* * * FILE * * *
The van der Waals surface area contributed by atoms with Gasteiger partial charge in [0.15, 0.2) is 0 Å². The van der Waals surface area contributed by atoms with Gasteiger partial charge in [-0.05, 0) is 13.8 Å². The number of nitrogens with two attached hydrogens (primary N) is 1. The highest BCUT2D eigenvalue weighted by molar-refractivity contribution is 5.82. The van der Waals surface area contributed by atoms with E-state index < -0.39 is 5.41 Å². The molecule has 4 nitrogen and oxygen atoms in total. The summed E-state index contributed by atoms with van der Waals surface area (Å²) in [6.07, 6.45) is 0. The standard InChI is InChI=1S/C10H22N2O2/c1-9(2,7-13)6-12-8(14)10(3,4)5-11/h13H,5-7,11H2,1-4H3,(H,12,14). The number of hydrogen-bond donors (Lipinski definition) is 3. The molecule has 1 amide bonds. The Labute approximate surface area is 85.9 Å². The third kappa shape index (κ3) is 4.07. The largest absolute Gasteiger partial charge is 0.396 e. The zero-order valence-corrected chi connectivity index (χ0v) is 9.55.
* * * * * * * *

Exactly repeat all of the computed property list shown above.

The van der Waals surface area contributed by atoms with Gasteiger partial charge in [0.15, 0.2) is 0 Å². The van der Waals surface area contributed by atoms with Gasteiger partial charge in [-0.05, 0) is 13.8 Å². The number of nitrogens with two attached hydrogens (primary N) is 1. The highest BCUT2D eigenvalue weighted by molar-refractivity contribution is 5.82. The van der Waals surface area contributed by atoms with E-state index < -0.39 is 5.41 Å². The molecule has 4 nitrogen and oxygen atoms in total. The summed E-state index contributed by atoms with van der Waals surface area (Å²) in [6.07, 6.45) is 0. The standard InChI is InChI=1S/C10H22N2O2/c1-9(2,7-13)6-12-8(14)10(3,4)5-11/h13H,5-7,11H2,1-4H3,(H,12,14). The number of hydrogen-bond donors (Lipinski definition) is 3. The molecule has 1 amide bonds. The Labute approximate surface area is 85.9 Å². The third kappa shape index (κ3) is 4.07. The largest absolute Gasteiger partial charge is 0.396 e. The zero-order valence-corrected chi connectivity index (χ0v) is 9.55.